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Should Your Investment Style Change Over Time?

By Rachel Warren, Jason Hall, and Toby Bordelon – Dec 8, 2021 at 6:50AM

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Three investors discuss their approach to growing their stock portfolios.

While the basic tenets of a long-term investing thesis involve buying great companies and holding on to them for many years, every investor has a slightly different approach to portfolio building. In this segment of Backstage Pass, recorded on Nov. 15, Fool contributors Jason Hall, Toby Bordelon, and Rachel Warren discuss a member's question on this exact topic.

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Jason Hall: Let's see here. We had some extra stock ideas right there. I want to do Charles' real quick here, his other one here, about investing style. His question is: Will your investing style change depending on your portfolio size? He offers an example like, let's say you're at a half-million-dollars portfolio versus $5 million. 

For me, I don't think it's as much about portfolio size, as it is about where I am on my investing journey. My strategy may change as I get closer to financial goals. I have to de-risk in terms of volatility, but beyond that, I don't think it's going to change substantially. Toby, you're partly retired, semi-retired, living off some of your portfolio?

Toby Bordelon: I mean, maybe a couple of years ago I would have that, but now I've gotten so roped into this Motley Fool stuff. [laughs].

Rachel Warren: You're just having too much fun.

Toby Bordelon: I spend quite a bit of time doing this myself now,.

Jason Hall: I think it'd be interesting to hear though your perspective being somebody that's further along in your investing career. Rachel, you've talked about the fact that you are a newer investor before. I'd be curious to hear how you think about maybe your style changing over time versus where you are now?

Toby Bordelon: I think it absolutely changes. It certainly changes. I know mine has changed as the portfolio size has grown and as, honestly, it's not just your portfolio size, it's where you are in life. It changes when you're young and unmarried or even when you're just married, and so when you have kids, it changes, it absolutely changes.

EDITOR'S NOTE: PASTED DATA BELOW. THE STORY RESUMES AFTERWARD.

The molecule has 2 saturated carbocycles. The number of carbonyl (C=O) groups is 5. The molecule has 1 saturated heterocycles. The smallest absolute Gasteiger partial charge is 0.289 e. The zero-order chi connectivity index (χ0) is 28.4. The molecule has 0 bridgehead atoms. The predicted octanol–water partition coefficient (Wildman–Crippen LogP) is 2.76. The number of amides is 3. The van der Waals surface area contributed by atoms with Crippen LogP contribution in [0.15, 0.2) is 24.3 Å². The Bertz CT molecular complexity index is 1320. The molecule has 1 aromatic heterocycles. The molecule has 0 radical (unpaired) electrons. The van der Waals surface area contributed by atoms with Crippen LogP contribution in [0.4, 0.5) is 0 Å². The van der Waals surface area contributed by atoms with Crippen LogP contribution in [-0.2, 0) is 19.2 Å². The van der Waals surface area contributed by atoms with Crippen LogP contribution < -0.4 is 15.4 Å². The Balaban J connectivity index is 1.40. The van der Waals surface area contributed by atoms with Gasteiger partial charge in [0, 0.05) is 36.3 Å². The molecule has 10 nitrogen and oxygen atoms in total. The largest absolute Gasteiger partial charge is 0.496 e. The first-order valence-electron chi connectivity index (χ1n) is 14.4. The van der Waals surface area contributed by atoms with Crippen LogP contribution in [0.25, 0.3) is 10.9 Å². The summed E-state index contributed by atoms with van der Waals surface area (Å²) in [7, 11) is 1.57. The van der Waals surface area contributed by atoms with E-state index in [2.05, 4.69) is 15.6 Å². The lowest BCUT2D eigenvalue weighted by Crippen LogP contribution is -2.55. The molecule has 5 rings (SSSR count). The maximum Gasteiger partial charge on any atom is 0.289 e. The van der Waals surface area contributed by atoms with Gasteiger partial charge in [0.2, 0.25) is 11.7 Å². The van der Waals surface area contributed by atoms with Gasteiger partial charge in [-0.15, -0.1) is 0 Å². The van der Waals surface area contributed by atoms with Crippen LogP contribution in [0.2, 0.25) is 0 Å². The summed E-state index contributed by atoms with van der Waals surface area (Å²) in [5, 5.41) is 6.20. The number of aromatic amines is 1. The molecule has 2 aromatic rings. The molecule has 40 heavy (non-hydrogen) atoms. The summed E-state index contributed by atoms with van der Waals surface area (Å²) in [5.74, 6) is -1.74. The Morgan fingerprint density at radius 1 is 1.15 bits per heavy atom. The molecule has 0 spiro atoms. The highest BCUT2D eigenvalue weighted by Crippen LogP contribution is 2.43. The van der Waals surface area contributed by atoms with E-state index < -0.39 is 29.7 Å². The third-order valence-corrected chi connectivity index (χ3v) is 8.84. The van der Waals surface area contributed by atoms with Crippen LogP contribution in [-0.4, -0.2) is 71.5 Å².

Your priorities get different and you tend to because you now have definitive things you have to pay for in the future. You start shifting your mind set into that a little bit. You also start, I think, at least for me -- for a lot of people -- once you have kids, you start really thinking about that mind set of what are you going to pass on one day.

But to an actual person, right, not just  for, I guess some charitys going to get this, but like as an actual person you want to give a little bit to. You stop investing just for yourself and your future. You start investing for another generation's future.

That shifts how you think about stuff. But I think it is true, as your portfolio gets larger you start to take more risks maybe with a portion of it. Because if you're fortunate and you invested well, you're going to have a lot of money that's like, I wake up and that 10% goes away tomorrow.

Jason Hall: Doesn't matter.

Toby Bordelon: Not that big a deal. You're like, I can have fun with this and just see what happens. But it's different for every person, but you absolutely, you're going to get shifts in how you approach investing and what you're investing for, your overall mind set as time changes. It's just a natural progression.

Jason Hall: Rachel, what about you?

Rachel Warren: I feel like I'm gaining so many pearls of wisdom from you guys. [laughs] I am a newer investor and so obviously I'm a lot earlier on in this journey. I could see not so much that my investing style will change, perhaps the amount of capital I'd be deploying and where I would put it and the type of companies might change a little bit.

But in terms of like my underlying strategy of the types of companies I look for and the length of time that I would hold them, I don't see that changing. But I would imagine that as time goes by, I could see myself being willing to take on a little bit more risk than perhaps I'm willing to right now, as I'm still a little newer and trying to build my portfolio a little bigger based on some of these really massive solid companies. 

But I also think it depends on the individual investor as well.

Jason Hall: I think you're both spot-on. We evolve. If you're not evolving, you're not living. It's going to inform how you invest over time.

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